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PostPosted: Tue Jun 17, 2008 3:55 pm 
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I am getting very confused!

After reading many posts, I am getting rather worried about a forthcoming appeal. There seem to be quite a few posts indicating that questioning the school's case will only wind the panel up. Do I question or not?


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PostPosted: Tue Jun 17, 2008 4:25 pm 
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It's perfectly all right to ask questions, but don't be aggressive, don't take on the role of barrack-room lawyer! Avoid making speeches.

Questions such as:
    I see there are a number of children who've been admitted above PAN in some years. Were they all admitted as the result of successful appeals? Is there any evidence to show that the school has not coped satisfactorily with these numbers?
are fine. But let the panel then make up their own mind what they think about the answers - they don't need parents forcefully telling them what to think!

If you want to run any questions past me, I'm happy to say whether I think they're reasonable.

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PostPosted: Sat Jun 21, 2008 1:32 pm 
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Here here!


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PostPosted: Mon Jun 23, 2008 1:54 pm 
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As a recent parent whom has just gone through this first my heart goes out to you, it really does. Although I'm a new member straight away on here there are loads of people who will give you sound advice!

What I would say though is that this is your oppurtunity to put your case forward, the panel are independant and nothing to do with the school. Write down what you want to say and post on here for us to advise but honestly, use this chance, one chance to say exactly what you need to say and dont worry!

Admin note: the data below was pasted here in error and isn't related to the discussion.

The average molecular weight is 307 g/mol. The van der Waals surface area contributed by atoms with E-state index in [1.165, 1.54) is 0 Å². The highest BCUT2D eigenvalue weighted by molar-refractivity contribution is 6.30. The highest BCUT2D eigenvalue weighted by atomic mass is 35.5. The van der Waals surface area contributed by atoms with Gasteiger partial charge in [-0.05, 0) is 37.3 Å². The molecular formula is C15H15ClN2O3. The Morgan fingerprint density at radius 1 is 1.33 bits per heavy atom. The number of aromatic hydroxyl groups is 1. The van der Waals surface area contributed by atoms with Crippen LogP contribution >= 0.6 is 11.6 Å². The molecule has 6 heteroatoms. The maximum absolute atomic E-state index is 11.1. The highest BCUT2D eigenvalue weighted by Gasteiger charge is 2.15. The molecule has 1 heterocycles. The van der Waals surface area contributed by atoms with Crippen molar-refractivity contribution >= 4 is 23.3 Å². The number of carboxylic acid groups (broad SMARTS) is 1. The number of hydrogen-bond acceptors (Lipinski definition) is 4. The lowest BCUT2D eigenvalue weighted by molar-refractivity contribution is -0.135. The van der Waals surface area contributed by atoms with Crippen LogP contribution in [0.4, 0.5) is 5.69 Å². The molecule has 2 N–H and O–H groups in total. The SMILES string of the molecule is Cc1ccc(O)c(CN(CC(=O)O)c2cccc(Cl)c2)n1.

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PostPosted: Mon Jun 23, 2008 4:46 pm 
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Sam went on to run some questions past me by PM - for reasons of anonymity.

At a later date I may add some specimen stage 1 questions to the Q&As.

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PostPosted: Mon Jun 23, 2008 7:26 pm 
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Etienne I asked a similar question as you posed above knowing that the results were the best ever but the school said there had been a detrimental effect .... I was a bit stumped to say the least! What should I have done?

(it's now hypothetical of course as its several years ago but would be interested and others might face this)


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PostPosted: Mon Jun 23, 2008 8:10 pm 
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Hi, Guest55

I would ask them to spell out exactly what the detrimental effect was. It then depends on what they come up with.

Responses I used to hear included:
    "It places an unacceptable burden on staff - more books to mark, less time to spend on pastoral support."

    "We have a maximum of 30 computers per IT room. Each extra pupil reduces another child's use of a computer by 50%." (Quite a strong argument in my view - although it pre-supposes 100% attendance.)

    "Increased health and safety risks." (I would ask how many reportable accidents, attributable to overcrowding, there have been! - Most accidents, I suspect, are not attributable to overcrowding.)